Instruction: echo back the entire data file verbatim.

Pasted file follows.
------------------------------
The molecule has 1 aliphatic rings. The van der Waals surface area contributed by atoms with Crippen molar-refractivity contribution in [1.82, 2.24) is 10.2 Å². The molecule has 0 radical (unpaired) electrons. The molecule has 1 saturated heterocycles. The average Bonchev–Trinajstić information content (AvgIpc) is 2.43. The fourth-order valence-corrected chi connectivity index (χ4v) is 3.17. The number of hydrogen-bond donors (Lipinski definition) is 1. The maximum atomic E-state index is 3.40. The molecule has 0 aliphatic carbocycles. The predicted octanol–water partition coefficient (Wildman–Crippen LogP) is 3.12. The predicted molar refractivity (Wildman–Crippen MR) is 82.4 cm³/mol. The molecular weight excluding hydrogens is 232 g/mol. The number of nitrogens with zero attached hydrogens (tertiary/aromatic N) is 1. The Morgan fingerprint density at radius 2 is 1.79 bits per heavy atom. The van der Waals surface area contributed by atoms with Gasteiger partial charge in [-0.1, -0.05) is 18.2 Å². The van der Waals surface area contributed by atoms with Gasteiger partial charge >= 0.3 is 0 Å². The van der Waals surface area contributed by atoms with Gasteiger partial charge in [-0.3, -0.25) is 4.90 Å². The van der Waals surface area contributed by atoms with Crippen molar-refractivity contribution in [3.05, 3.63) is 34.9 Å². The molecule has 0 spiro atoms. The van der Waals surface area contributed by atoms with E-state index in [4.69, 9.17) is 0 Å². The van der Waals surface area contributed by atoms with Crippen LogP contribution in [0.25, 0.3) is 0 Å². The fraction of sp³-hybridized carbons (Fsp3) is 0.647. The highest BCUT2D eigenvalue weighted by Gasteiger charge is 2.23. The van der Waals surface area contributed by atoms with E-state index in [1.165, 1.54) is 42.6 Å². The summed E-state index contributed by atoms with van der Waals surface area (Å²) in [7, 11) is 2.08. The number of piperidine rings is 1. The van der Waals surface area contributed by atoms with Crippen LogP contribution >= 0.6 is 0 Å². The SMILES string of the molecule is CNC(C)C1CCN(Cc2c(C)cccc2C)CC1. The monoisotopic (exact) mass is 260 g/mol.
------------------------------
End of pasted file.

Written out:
The molecule has 1 aliphatic rings. The van der Waals surface area contributed by atoms with Crippen molar-refractivity contribution in [1.82, 2.24) is 10.2 Å². The molecule has 0 radical (unpaired) electrons. The molecule has 1 saturated heterocycles. The average Bonchev–Trinajstić information content (AvgIpc) is 2.43. The fourth-order valence-corrected chi connectivity index (χ4v) is 3.17. The number of hydrogen-bond donors (Lipinski definition) is 1. The maximum atomic E-state index is 3.40. The molecule has 0 aliphatic carbocycles. The predicted octanol–water partition coefficient (Wildman–Crippen LogP) is 3.12. The predicted molar refractivity (Wildman–Crippen MR) is 82.4 cm³/mol. The molecular weight excluding hydrogens is 232 g/mol. The number of nitrogens with zero attached hydrogens (tertiary/aromatic N) is 1. The Morgan fingerprint density at radius 2 is 1.79 bits per heavy atom. The van der Waals surface area contributed by atoms with Gasteiger partial charge in [-0.1, -0.05) is 18.2 Å². The van der Waals surface area contributed by atoms with Gasteiger partial charge >= 0.3 is 0 Å². The van der Waals surface area contributed by atoms with Gasteiger partial charge in [-0.3, -0.25) is 4.90 Å². The van der Waals surface area contributed by atoms with Crippen molar-refractivity contribution in [3.05, 3.63) is 34.9 Å². The molecule has 0 spiro atoms. The van der Waals surface area contributed by atoms with E-state index in [4.69, 9.17) is 0 Å². The van der Waals surface area contributed by atoms with Crippen LogP contribution in [0.25, 0.3) is 0 Å². The fraction of sp³-hybridized carbons (Fsp3) is 0.647. The highest BCUT2D eigenvalue weighted by Gasteiger charge is 2.23. The van der Waals surface area contributed by atoms with E-state index in [1.165, 1.54) is 42.6 Å². The summed E-state index contributed by atoms with van der Waals surface area (Å²) in [7, 11) is 2.08. The number of piperidine rings is 1. The van der Waals surface area contributed by atoms with Crippen LogP contribution >= 0.6 is 0 Å². The SMILES string of the molecule is CNC(C)C1CCN(Cc2c(C)cccc2C)CC1. The monoisotopic (exact) mass is 260 g/mol.